View Full Version : HMM-261 aids ‘sting’ operation in Iraq

08-14-04, 08:32 AM
HMM-261 aids ‘sting’ operation in Iraq <br />
Submitted by: 3rd Marine Aircraft Wing <br />
Story Identification #: 200481475053 <br />
Story by Sgt. Nathan K. LaForte <br />
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AL ASAD, Iraq (Aug. 14, 2004) -- Under...

08-14-04, 08:33 AM
Radical Iraqi cleric's aides press for amnesty for fighters in negotiations to end crisis in Najaf <br />
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By: TODD PITMAN - Associated Press <br />
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NAJAF, Iraq -- U.S. forces suspended a major offensive...

08-14-04, 08:34 AM
U.S. troops fight militants in Najaf cemetery tombstone by tombstone

By: TODD PITMAN - Associated Press

NAJAF, Iraq -- The platoon leader's call came crackling over Charlie Company radios: "We're taking RPG fire, 800 meters! Small arms fire, 300 meters!"

With night falling, the soldiers of the 1st Calvary Division were being attacked again by militants creeping tombstone by tombstone toward them in Najaf's sprawling cemetery, a killing field neither side has managed to secure in more than a week of sporadic fighting.

"You have to give them credit," Sgt. 1st Class Mike Dewilde said after a brief firefight with insurgents Thursday in a cemetery zone the military has code-named the Bronx. "They do an amazing amount with what little they have."

The men of the 1st Battalion, 5th Cavalry Regiment had been patrolling a dusty road that cuts into the graveyard's heart for eight hours to prevent militants loyal to firebrand cleric Muqtada al-Sadr from moving north.

They had discovered and blown up four bombs laid on rock-strewn paths. They'd been attacked by mortars that came close but hurt nobody.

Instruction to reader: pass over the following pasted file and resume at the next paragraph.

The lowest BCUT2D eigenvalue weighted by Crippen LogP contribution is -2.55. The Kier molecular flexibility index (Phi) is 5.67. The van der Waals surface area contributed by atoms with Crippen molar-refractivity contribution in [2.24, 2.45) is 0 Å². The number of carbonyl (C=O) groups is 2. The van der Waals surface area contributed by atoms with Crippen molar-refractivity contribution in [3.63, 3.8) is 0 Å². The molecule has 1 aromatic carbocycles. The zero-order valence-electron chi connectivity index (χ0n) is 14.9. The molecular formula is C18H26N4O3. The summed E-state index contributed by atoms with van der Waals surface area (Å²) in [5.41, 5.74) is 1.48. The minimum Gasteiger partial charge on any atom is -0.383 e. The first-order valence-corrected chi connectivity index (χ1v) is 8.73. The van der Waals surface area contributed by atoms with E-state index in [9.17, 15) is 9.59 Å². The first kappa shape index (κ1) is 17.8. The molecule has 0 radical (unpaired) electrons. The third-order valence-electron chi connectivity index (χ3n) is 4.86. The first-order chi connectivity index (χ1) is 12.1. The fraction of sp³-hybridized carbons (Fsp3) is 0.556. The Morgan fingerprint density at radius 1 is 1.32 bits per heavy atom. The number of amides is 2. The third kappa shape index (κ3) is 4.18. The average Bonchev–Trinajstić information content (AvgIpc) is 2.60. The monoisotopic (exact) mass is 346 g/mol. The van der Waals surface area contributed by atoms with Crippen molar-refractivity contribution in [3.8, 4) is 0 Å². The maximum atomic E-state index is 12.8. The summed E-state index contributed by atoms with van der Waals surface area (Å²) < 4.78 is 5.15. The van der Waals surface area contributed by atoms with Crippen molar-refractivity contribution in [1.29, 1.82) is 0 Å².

When pockets of al-Sadr fighter's got too close, they called in Apache helicopter gunships and pressed forward with only the faintest resistance, then pulled back.

Mostly, it was quiet, and Charlie Company commander Capt. Patrick McFall spent a lot of time gazing over a computerized satellite map of the graveyard in his armored Humvee.

Near dusk, however, the crackle of gunfire and explosions rang out again.

Several Bradley fighting vehicles and half a dozen Humvees sped up to a deserted intersection on the cemetery's northeastern edge, scanning the tombstone-filled horizon with binoculars and gun turrets.

Sgt. 1st Class Mike Dewilde, leader of the 3rd Platoon, told McFall eight men with rocket-propelled grenades and "multiple snipers" had been spotted in the graveyard and buildings rising behind it near the gold-domed Imam Ali shrine.

U.S. commanders are under strict orders to avoid damaging the shrine for fear of enraging Iraq's Shiite majority and Shiites worldwide.

For that reason, they maintain positions in the cemetery about 800 yards away.

Sgt. Lyle Pete, 24, of Gardnerville, Nev., said he'd seen three men repeatedly firing from a building near the shrine. "They jump out and fire RPGs and jump back inside," he said.

"This is the second time today we've taken RPG-fire from that location," said 30-year-old McFall of Harker Heights, Texas.

With the crackle of light gunfire echoing through the graveyard, a mortar round thundered behind the men, then an RPG round exploded to their front. Smoke rose from the blasts.

A small infantry unit of about 15 men scrambled forward looking for firing positions. Some lay in the middle of a small path leading south.

A Bradley positioned in the road starting pumping thunderous rounds from its 25 mm cannon, and gunners perched on four machine-gun mounted Humvees began shooting.